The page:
This diagram represents the relative size of a three-year-old brain compared to an 18-year-old brain. I picked a three-year-old brain because this is the age when most children are diagnosed with cerebral palsy. The square hole in the center of the first diagram represents an area of brain damage. It looks pretty big compared to the amount of normal brain. Fifteen years later, after the pubertal brain growth spurt, the brain is a lot bigger and a lot more complex, but the amount of damaged brain remains the same. In the diagram, it looks as if the area of brain damage has shrunk, but if you measure the two squares, they are the same size. The difference is that the child at 18 has a lot more normal brain real estate.
Brain damage in children with cerebral palsy is a time-limited event. Whatever caused the problem – a bleed, a stroke, an infection or a missed bit of early brain development – it is not progressive. The damage is what it is. This means that babies have an enormous advantage and actually more potential for improvement than an adult with a similar amount of brain damage. The damage may stay the same, but the brain keeps growing and maturing.
The three-year-old child, being diagnosed with cerebral palsy, has fallen behind in the development of the motor, language and/or thinking skills of an average three-year-old child. By this age, they have also developed abnormal movement patterns. Each individual child’s brain damage has interfered with one or more of these three important areas of development. The important thing to realize is that the brain keeps growing and maturing new functions. The three-year-old child has much less brain than the 18 year old teenager.
The title of my book, to be released September 20, 2016, is The Boy Who Could Run But Not Walk: Understanding Neuroplasticity in the Child’s Brain. The title is taken from the common observation that the vast majority of children with hemiplegia can run better than they can walk. You can even measure the difference in a gait lab.1,2 It took me a long time to realize that children with early brain damage learn to walk with a damaged, immature brain, but they learn to run with a recovered, more mature brain.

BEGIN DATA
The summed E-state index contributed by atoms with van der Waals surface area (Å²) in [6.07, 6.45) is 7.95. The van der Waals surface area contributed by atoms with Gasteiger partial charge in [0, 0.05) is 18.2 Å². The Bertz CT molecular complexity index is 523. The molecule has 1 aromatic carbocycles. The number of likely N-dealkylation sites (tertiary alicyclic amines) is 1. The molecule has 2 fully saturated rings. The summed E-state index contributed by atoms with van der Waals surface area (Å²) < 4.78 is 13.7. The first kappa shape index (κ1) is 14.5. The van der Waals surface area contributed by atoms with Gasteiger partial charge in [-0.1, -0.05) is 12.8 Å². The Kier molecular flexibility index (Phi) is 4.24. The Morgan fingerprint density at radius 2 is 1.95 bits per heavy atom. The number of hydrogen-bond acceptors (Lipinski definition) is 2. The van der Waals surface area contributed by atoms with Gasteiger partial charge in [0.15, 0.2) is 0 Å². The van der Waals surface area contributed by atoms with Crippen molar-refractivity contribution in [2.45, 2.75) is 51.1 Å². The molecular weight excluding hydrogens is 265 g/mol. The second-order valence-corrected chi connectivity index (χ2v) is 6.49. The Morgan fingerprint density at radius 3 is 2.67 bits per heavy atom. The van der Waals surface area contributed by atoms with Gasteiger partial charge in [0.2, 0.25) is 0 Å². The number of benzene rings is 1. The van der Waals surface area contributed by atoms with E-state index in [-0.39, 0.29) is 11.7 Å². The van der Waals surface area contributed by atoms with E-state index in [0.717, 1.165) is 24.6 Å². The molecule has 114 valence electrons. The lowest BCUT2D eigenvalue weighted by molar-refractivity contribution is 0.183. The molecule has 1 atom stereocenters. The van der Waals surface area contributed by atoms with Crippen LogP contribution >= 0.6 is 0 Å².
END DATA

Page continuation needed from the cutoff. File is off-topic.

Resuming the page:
In the next few weeks, I will write more of what we know about baby brain neuroplasticity, brain recovery, brain maturation, and probably most importantly, how babies and children can rewire their brains using activity-dependent neuroplasticity. I have learned that at each stage of growth and maturation, it is possible to uncover evidence of brain recovery hidden by early-learned habits. It is not rocket science. It just requires a new way of seeing the totality of an individual child’s function.
1. J.R. Davids, A.M. Bagley and M. Bryan, “Kinematic and kinetic analysis of running in children with cerebral palsy.” Developmental Medicine & Child Neurology, 40 (1998): 528–535.
2. Marco Iosa et al, “Ability and stability of running and walking in children with cerebral palsy.” Neuropediatrics, 44 (2013): 147-154.